• electron beam curing;
  • enzymes;
  • proteins;
  • ROMP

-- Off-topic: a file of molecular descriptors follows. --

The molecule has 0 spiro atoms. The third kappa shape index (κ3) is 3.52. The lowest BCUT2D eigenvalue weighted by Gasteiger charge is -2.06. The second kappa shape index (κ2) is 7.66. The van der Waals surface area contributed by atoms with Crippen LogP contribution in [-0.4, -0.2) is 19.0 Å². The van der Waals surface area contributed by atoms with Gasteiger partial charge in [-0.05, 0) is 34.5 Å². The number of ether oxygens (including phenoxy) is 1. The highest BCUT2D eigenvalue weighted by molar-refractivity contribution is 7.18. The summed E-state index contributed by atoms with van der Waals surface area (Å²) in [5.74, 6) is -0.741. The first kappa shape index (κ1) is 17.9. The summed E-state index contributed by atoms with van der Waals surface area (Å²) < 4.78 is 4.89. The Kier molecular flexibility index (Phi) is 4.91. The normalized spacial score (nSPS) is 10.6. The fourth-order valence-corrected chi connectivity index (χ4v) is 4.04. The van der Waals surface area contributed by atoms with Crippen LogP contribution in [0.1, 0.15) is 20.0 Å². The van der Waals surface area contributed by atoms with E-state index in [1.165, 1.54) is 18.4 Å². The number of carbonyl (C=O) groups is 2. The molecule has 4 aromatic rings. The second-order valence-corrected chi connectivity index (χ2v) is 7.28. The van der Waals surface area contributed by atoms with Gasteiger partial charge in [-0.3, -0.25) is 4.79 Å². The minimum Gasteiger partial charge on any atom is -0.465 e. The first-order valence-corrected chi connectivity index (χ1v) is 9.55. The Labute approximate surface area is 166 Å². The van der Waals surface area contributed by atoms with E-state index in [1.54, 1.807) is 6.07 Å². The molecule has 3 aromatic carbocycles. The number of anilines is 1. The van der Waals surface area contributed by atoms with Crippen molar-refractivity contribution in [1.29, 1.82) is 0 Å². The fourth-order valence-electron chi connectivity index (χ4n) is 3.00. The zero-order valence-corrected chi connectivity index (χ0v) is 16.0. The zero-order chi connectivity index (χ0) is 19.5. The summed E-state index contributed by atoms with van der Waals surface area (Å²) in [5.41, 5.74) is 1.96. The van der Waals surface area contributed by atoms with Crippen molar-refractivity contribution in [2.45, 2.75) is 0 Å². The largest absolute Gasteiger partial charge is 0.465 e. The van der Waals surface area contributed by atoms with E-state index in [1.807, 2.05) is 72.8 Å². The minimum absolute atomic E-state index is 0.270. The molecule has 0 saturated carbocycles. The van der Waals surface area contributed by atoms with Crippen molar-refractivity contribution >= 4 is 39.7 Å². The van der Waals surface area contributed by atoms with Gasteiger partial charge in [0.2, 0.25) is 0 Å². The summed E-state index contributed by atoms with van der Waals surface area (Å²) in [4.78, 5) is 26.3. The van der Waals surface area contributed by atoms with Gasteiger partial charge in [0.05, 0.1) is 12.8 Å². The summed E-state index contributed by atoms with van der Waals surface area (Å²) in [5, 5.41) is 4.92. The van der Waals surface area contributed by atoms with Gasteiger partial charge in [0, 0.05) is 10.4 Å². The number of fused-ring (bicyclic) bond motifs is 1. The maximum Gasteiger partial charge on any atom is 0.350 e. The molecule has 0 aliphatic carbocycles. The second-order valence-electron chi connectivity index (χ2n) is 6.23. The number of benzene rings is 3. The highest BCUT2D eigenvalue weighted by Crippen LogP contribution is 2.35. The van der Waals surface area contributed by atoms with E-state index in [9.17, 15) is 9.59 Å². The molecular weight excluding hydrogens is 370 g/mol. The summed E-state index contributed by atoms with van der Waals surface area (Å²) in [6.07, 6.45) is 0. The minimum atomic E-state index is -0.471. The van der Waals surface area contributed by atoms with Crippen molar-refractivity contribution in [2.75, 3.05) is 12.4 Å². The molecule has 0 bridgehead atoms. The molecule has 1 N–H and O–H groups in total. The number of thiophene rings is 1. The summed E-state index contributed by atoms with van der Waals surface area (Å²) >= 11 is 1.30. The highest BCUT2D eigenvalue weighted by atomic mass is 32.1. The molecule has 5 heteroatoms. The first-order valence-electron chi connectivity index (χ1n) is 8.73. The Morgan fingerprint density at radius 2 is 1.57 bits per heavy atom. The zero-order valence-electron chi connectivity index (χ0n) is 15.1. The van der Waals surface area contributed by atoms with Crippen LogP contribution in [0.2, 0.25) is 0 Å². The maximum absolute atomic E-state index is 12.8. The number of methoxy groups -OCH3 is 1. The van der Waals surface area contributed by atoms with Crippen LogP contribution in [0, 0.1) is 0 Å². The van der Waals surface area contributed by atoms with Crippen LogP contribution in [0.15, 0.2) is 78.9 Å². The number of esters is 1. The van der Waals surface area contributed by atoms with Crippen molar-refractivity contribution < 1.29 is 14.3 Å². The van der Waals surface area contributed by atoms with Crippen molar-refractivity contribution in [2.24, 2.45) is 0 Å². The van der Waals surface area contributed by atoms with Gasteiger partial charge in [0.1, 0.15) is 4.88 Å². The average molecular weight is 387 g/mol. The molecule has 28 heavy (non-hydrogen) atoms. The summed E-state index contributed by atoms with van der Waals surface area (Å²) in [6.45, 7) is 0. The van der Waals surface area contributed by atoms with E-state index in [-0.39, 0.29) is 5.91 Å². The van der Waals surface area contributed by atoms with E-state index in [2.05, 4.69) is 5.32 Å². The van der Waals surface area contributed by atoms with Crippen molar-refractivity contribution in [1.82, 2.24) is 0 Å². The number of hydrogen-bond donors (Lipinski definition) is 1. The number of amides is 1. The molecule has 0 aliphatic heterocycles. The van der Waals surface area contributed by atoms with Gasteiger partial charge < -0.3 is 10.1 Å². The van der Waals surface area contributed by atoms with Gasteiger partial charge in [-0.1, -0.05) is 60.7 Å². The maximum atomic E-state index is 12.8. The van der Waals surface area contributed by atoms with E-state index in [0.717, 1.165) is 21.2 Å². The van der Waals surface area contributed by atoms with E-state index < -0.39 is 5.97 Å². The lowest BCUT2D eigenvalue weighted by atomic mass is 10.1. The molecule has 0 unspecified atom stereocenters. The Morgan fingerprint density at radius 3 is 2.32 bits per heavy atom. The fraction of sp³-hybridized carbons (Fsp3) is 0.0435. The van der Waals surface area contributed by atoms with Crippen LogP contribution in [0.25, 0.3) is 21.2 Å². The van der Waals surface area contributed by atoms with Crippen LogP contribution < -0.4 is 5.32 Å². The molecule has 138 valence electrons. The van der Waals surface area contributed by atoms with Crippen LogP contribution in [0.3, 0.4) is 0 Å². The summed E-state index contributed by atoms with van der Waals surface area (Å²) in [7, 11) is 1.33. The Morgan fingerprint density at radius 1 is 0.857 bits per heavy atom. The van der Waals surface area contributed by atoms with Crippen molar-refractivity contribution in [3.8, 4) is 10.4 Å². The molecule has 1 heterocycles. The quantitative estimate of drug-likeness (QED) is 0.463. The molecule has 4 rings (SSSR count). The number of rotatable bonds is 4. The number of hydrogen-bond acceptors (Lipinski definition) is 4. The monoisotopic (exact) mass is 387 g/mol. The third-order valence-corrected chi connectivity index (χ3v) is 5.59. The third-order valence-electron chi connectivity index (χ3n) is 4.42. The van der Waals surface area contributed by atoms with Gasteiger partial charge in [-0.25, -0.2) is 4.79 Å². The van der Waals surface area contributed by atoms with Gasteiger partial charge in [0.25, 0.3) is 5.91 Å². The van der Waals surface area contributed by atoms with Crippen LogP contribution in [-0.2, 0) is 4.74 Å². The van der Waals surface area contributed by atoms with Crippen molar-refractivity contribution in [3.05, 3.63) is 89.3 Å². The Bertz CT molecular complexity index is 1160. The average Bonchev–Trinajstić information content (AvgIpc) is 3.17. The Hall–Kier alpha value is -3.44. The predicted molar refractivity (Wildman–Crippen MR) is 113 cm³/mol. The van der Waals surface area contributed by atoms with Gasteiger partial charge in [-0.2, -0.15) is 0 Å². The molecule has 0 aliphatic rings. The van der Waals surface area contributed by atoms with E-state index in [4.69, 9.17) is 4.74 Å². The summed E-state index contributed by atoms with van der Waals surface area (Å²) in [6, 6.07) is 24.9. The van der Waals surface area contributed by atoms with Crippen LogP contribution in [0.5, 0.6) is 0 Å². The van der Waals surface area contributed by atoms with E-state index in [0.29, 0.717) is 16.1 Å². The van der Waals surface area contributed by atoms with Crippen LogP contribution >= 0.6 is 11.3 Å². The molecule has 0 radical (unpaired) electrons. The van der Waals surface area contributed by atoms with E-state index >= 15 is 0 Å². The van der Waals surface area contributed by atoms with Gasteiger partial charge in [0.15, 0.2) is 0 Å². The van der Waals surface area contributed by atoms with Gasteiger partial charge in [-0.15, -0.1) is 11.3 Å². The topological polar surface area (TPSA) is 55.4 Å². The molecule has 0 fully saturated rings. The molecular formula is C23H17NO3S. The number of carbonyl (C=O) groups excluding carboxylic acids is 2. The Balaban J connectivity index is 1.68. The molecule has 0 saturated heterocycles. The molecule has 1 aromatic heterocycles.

We developed a synthetic concept for the immobilization of enzymes onto monolithic supports. In addition, we elaborate on a generally applicable method for the rapid screening of the activity of such immobilized enzymes. For these purposes, we prepared monolithic acrylate-based systems by electron-beam (EB)-triggered free-radical polymerization within the confines of 200-μm capillary columns. Aiming for protein immobilization, we subjected the polyacrylate-based monoliths to EB-mediated grafting processes to introduce functional surface-located groups suited for the subsequent generation of functional units that themselves could bind different proteins. For the generation of the functional units, we used ring-opening metathesis polymerization and free-radical polymerization. The produced systems were tested for their ability to bind or repel proteins as exemplified by the use of the serine protease trypsin, which was used to catalyze the hydrolysis of N-α-benzoyl-L-arginine ethyl ester (BAEE). Finally, the monolith-immobilized trypsin systems were used for enzymatic peptide synthesis purposes, such as the acyl transfer of BAEE to amino acid amides. Complementarily, we used an immobilized trypsin variant, which we additionally subjected to on-column chemical modification with succinic anhydride to alter its synthetic properties. © 2010 Wiley Periodicals, Inc. J Appl Polym Sci, 2011